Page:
Te Ika-a-Maui, Aotearoa New Zealand
May 30, 2021


This year, I'd finally lived in Aotearoa New Zealand long enough to qualify for the free, government provided course in Te Reo Maori, the language of the Maori people - New Zealand's first (well, technically second) people.

If you've been reading these letters for years, you know how much learning the language is a core part of how I've traveled - I'm not an extrovert, I'm not going talk to a million people or take culture courses.

But language – everything you need to know about a people and a place is in there. It's the words that exist. The ones that don't. Every major construct and power dynamic in society is enshrined in language. It tells you what people value, what was important enough to differentiate between.

And it helps you find the history that's hiding right in front of you.

A few months ago, I spent a lovely weekend in Tōtaranui campground, off in the Northeastern corner of Abel Tasman national park. When I wrote about it, it took a lot of effort for me to remember what letters went in what order. Which vowel had the macron? Was it totaranui or totoranui?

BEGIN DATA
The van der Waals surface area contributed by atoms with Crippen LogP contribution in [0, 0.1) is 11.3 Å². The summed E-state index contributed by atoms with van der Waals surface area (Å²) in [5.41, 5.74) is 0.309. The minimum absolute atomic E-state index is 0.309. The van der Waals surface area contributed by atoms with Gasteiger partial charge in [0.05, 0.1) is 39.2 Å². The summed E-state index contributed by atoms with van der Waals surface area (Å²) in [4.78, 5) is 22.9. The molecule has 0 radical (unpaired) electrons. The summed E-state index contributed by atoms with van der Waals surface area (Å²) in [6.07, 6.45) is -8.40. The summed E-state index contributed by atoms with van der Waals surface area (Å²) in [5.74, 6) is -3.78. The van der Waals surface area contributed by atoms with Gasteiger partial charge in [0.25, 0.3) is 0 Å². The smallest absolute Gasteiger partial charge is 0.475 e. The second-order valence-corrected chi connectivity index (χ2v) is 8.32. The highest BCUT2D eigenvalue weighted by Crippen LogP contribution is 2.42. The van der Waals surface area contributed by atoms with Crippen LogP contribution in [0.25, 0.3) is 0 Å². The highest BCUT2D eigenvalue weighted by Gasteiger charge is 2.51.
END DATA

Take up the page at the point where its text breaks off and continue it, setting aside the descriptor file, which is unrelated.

But now I understand. The Tōtara is a giant, gorgeous redwood tree, native to Aotearoa. I hiked among them, marveled at their size, and in one section, their charred trunks and fresh green leaves. They are astounding trees, and maybe my favorites in the country.

Nui, meanwhile means abundant, large, big.

Right. The place with tons of giant Tōtara trees - it's literally just called "lots of big Tōtara trees." Now it's impossible to forget.

Aotearoa is a place covered with Maori names. Whanganui. Takaka. Onetangi. Otago. Mangere. And until very recently, they've just been a collection of syllables to memorize.

Now, they become names, places, stories.

And it is so, so lovely.

Have a named week,


p.s. The best thing I saw all week was the weird, hilarious and so, so, authentic Natalie Tran of Community Channel. Enjoy "tell them I said hi." :)

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